Viewing entries posted in November 2014
Tonight I am attending the national Telstra Business Woman of the Year awards in Melbourne with Eve Ash, a fellow member of the Telstra Business Women Alumni. I will also be filmed for the Justice Hunters series with Eve on miscarriages of justice. Eve is very keen to produce a professional series of educational videos on the causes of miscarriages of justice, high profile miscarriage of justice cases and the lessons learned in trying to achieve justice in a potential miscarriage of justice case such as the Sue Neill-Fraser case here in Tasmania.
A very interesting development in NZ where a man who was wrongly convicted of serious burglary and spent 14 months in jail is suing the Crown Prosecutor for allegedly misleading the court. Seehttp://www.3news.co.nz/nznews/crown-prosecutor-sued-for-misleading-court-2014112216
I was very interested to come across the following definition of "Miscarriage of Justice" in the Kaufman Inquiry report into the wrongful conviction of Guy Paul Morin in Canada - Report of the Kaufman Commission on Proceedings Involving Guy Paul Morin (Toronto: Ministry of the Attorney-General, 1998 [Morin Inquiry]. I am currently examining the issue of presumptive testing and how it was dealt with in that high profile Miscarriage of Justice case.
I refer to my brief posting a few days ago. I have now had a chance to read the Australian Bar Review (Vol.39 2014) article by Professor Gay Edmond and others on how to cross-examine forensic scientists. See http://mbthompson.com/wp-content/uploads/2011/03/Edmond-HowToCross-ExamineForensicScientists.pdf. The article was developed by a multi-disciplinary group composed of research scientists, forensic scientists and lawyers during their annual meeting in Wollongong.
Thanks to Dr Kris Klugman, President of Civil Liberties Australia (CLA), for this one. The item, an ACT matter, demonstrates yet another way in which the criminal justice system can get it wrong. The following is from the December issue of CLArion, the newsletter of CLA:
Discovered this excellent article on Twitter! Radley Balko from The Washington Post on 17 November 2014 writes about how the courts trap people who have been convicted by bad forensics. See http://www.washingtonpost.com/news/the-watch/wp/2014/11/17/how-the-courts-trap-people-who-were-convicted-by-bad-forensics/. (It is somewhat reminiscent of the Henry Keogh case in SA).
Article on How to Cross-Examine Forensic Scientists from a recent edition of the Australian Bar Review
Professor Gary Edmond of the University of NSW alerted me to this very important article in the recent Australian Bar Review (Volume 39: 2014) entitled "How to cross-examine forensic scientists: A guide for lawyers" during his presentation at the recent Flinders University Miscarriages of Justice syposium. See http://mbthompson.com/wp-content/uploads/2011/03/Edmond-HowToCross-ExamineForensicScientists.pdf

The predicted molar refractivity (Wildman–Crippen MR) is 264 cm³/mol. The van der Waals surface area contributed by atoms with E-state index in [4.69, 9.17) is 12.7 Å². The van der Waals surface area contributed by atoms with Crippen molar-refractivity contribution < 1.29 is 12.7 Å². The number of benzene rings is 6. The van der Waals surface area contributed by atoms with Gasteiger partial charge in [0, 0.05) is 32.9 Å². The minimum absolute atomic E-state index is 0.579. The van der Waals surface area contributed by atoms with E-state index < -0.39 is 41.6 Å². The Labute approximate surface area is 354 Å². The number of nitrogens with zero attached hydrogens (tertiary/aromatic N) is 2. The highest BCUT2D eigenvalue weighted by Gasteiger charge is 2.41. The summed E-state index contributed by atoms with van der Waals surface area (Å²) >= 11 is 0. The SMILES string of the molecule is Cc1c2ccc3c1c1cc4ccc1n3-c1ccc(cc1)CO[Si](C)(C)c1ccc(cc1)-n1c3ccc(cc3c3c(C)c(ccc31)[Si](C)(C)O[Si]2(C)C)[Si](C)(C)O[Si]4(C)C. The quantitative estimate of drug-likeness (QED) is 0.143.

Article in The Canberra Times about how the System Reacts to a Miscarriage of Justice - the Eastman Matter
An article in yesterday's The Canberra Times makes interesting reading for those of us trying to understand the system's reaction to the possibility of a Miscarriage of Justice. See http://www.canberratimes.com.au/comment/complacent-act-thinks-it-needs-no-second-guessing-20141118-11p53c.html#ixzz3JSYG6CMK. Sadly, the article contains no real surprises, particularly the reference to the response of "dead silence" when agencies are asked formally about what went wrong.
The New York Times Retro Report on the Chamberlain Case - Parallels with the Sue Neill-Fraser Case in Tasmania
The New York Times has released a Retro Report on the Chamberlain case, described as "the trial of the century". The video provides an interesting perspective from the US. See http://www.nytimes.com/video/us/100000003237187/a-dingos-got-my-baby-trial-by-media.html?emc=edit_th_20141117&nl=todaysheadlines&nlid=36367308
The Australian and New Zealand Forensic Science Society (ANZFSS) has some great news re an upcoming event to be run at the University of Tasmania for members and members of the public. The ANZFSS (Tas) Branch is bringing us a fascinating and interesting public presentation from Gary Jubelin, a Detective Inspector in the NSW Police Force who will provide the audience with an insight into the life of a working detective. He will talk about numerous murder investigations he has led including Strike Force Tuno investigation which is one of the country’s largest and longest running murder investigations and was featured on the recent ‘Underbelly Badness’ television series. This is an event not to be missed.